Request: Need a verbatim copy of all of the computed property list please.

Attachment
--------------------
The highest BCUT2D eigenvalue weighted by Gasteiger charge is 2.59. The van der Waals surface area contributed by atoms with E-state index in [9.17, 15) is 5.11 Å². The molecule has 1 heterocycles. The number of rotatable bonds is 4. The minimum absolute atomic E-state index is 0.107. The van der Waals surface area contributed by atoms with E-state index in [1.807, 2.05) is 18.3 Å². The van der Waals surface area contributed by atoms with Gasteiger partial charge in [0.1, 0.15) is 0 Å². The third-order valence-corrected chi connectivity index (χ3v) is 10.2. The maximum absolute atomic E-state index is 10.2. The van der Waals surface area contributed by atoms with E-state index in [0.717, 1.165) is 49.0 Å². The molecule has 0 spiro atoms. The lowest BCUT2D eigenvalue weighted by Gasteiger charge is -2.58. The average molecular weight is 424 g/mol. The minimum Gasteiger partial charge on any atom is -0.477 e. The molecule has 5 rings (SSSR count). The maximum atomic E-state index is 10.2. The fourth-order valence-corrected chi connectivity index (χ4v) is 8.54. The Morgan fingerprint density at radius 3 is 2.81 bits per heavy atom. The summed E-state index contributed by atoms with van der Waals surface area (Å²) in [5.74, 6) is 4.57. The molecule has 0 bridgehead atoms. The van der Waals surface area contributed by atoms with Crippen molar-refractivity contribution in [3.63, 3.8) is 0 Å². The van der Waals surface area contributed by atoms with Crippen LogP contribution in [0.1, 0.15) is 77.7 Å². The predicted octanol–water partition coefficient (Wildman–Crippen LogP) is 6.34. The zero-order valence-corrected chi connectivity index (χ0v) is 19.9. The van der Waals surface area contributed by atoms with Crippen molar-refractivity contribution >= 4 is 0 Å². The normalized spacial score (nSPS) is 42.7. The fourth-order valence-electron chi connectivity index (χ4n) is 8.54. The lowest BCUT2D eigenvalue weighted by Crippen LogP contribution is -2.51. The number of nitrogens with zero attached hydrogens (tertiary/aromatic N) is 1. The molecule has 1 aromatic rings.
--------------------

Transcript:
The highest BCUT2D eigenvalue weighted by Gasteiger charge is 2.59. The van der Waals surface area contributed by atoms with E-state index in [9.17, 15) is 5.11 Å². The molecule has 1 heterocycles. The number of rotatable bonds is 4. The minimum absolute atomic E-state index is 0.107. The van der Waals surface area contributed by atoms with E-state index in [1.807, 2.05) is 18.3 Å². The van der Waals surface area contributed by atoms with Gasteiger partial charge in [0.1, 0.15) is 0 Å². The third-order valence-corrected chi connectivity index (χ3v) is 10.2. The maximum absolute atomic E-state index is 10.2. The van der Waals surface area contributed by atoms with E-state index in [0.717, 1.165) is 49.0 Å². The molecule has 0 spiro atoms. The lowest BCUT2D eigenvalue weighted by Gasteiger charge is -2.58. The average molecular weight is 424 g/mol. The minimum Gasteiger partial charge on any atom is -0.477 e. The molecule has 5 rings (SSSR count). The maximum atomic E-state index is 10.2. The fourth-order valence-corrected chi connectivity index (χ4v) is 8.54. The Morgan fingerprint density at radius 3 is 2.81 bits per heavy atom. The summed E-state index contributed by atoms with van der Waals surface area (Å²) in [5.74, 6) is 4.57. The molecule has 0 bridgehead atoms. The van der Waals surface area contributed by atoms with Crippen molar-refractivity contribution in [3.63, 3.8) is 0 Å². The van der Waals surface area contributed by atoms with Crippen LogP contribution in [0.1, 0.15) is 77.7 Å². The predicted octanol–water partition coefficient (Wildman–Crippen LogP) is 6.34. The zero-order valence-corrected chi connectivity index (χ0v) is 19.9. The van der Waals surface area contributed by atoms with Crippen molar-refractivity contribution >= 4 is 0 Å². The normalized spacial score (nSPS) is 42.7. The fourth-order valence-electron chi connectivity index (χ4n) is 8.54. The lowest BCUT2D eigenvalue weighted by Crippen LogP contribution is -2.51. The number of nitrogens with zero attached hydrogens (tertiary/aromatic N) is 1. The molecule has 1 aromatic rings.